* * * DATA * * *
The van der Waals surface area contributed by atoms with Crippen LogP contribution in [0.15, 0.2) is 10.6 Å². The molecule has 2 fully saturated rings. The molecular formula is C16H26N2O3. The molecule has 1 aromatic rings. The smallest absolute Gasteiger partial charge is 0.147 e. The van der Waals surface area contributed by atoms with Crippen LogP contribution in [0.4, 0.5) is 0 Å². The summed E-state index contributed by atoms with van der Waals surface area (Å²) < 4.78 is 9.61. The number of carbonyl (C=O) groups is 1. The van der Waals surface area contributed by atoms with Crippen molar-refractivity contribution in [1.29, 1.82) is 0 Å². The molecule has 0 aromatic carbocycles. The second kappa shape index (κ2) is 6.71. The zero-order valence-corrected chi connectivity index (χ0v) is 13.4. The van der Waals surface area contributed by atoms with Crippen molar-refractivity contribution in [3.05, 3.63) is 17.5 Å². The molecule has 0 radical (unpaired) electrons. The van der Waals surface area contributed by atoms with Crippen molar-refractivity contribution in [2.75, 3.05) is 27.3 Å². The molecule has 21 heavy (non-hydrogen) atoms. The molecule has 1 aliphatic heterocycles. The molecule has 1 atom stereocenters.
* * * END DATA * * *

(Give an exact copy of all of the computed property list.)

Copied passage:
The van der Waals surface area contributed by atoms with Crippen LogP contribution in [0.15, 0.2) is 10.6 Å². The molecule has 2 fully saturated rings. The molecular formula is C16H26N2O3. The molecule has 1 aromatic rings. The smallest absolute Gasteiger partial charge is 0.147 e. The van der Waals surface area contributed by atoms with Crippen LogP contribution in [0.4, 0.5) is 0 Å². The summed E-state index contributed by atoms with van der Waals surface area (Å²) < 4.78 is 9.61. The number of carbonyl (C=O) groups is 1. The van der Waals surface area contributed by atoms with Crippen molar-refractivity contribution in [1.29, 1.82) is 0 Å². The molecule has 0 aromatic carbocycles. The second kappa shape index (κ2) is 6.71. The zero-order valence-corrected chi connectivity index (χ0v) is 13.4. The van der Waals surface area contributed by atoms with Crippen molar-refractivity contribution in [3.05, 3.63) is 17.5 Å². The molecule has 0 radical (unpaired) electrons. The van der Waals surface area contributed by atoms with Crippen molar-refractivity contribution in [2.75, 3.05) is 27.3 Å². The molecule has 21 heavy (non-hydrogen) atoms. The molecule has 1 aliphatic heterocycles. The molecule has 1 atom stereocenters.